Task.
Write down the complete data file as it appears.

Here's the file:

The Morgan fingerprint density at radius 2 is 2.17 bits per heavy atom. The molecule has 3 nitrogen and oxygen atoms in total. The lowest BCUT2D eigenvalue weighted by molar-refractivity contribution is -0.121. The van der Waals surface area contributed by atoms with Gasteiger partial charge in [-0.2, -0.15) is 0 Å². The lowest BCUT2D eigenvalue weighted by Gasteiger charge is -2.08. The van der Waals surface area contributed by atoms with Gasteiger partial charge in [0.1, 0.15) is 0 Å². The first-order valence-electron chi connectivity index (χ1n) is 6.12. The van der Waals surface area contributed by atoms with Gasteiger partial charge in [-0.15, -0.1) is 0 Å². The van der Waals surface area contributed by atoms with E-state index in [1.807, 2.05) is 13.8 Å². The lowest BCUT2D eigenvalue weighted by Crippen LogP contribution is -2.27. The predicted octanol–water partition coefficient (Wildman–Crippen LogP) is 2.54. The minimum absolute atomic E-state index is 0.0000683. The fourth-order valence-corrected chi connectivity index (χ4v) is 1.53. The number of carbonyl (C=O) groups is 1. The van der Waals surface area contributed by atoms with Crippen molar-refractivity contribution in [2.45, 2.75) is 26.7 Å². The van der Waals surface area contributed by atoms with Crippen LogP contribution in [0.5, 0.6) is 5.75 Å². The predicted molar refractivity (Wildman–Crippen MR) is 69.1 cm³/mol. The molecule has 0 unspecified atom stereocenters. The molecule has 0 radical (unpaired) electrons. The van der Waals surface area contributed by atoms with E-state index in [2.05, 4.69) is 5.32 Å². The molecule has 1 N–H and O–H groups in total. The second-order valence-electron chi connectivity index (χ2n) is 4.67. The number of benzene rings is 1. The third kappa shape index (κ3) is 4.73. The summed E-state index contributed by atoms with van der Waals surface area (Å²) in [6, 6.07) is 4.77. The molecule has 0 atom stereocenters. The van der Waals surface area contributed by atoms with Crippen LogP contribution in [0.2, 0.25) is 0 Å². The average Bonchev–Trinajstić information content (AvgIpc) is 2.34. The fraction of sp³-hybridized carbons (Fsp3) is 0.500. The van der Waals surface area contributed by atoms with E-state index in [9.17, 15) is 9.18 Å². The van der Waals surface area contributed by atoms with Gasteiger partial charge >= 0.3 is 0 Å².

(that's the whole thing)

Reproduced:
The Morgan fingerprint density at radius 2 is 2.17 bits per heavy atom. The molecule has 3 nitrogen and oxygen atoms in total. The lowest BCUT2D eigenvalue weighted by molar-refractivity contribution is -0.121. The van der Waals surface area contributed by atoms with Gasteiger partial charge in [-0.2, -0.15) is 0 Å². The lowest BCUT2D eigenvalue weighted by Gasteiger charge is -2.08. The van der Waals surface area contributed by atoms with Gasteiger partial charge in [0.1, 0.15) is 0 Å². The first-order valence-electron chi connectivity index (χ1n) is 6.12. The van der Waals surface area contributed by atoms with Gasteiger partial charge in [-0.15, -0.1) is 0 Å². The van der Waals surface area contributed by atoms with E-state index in [1.807, 2.05) is 13.8 Å². The lowest BCUT2D eigenvalue weighted by Crippen LogP contribution is -2.27. The predicted octanol–water partition coefficient (Wildman–Crippen LogP) is 2.54. The minimum absolute atomic E-state index is 0.0000683. The fourth-order valence-corrected chi connectivity index (χ4v) is 1.53. The number of carbonyl (C=O) groups is 1. The van der Waals surface area contributed by atoms with Crippen molar-refractivity contribution in [2.45, 2.75) is 26.7 Å². The van der Waals surface area contributed by atoms with Crippen LogP contribution in [0.5, 0.6) is 5.75 Å². The predicted molar refractivity (Wildman–Crippen MR) is 69.1 cm³/mol. The molecule has 0 unspecified atom stereocenters. The molecule has 0 radical (unpaired) electrons. The van der Waals surface area contributed by atoms with E-state index in [2.05, 4.69) is 5.32 Å². The molecule has 1 N–H and O–H groups in total. The second-order valence-electron chi connectivity index (χ2n) is 4.67. The number of benzene rings is 1. The third kappa shape index (κ3) is 4.73. The summed E-state index contributed by atoms with van der Waals surface area (Å²) in [6, 6.07) is 4.77. The molecule has 0 atom stereocenters. The van der Waals surface area contributed by atoms with Crippen LogP contribution in [0.2, 0.25) is 0 Å². The average Bonchev–Trinajstić information content (AvgIpc) is 2.34. The fraction of sp³-hybridized carbons (Fsp3) is 0.500. The van der Waals surface area contributed by atoms with E-state index in [9.17, 15) is 9.18 Å². The van der Waals surface area contributed by atoms with Gasteiger partial charge >= 0.3 is 0 Å².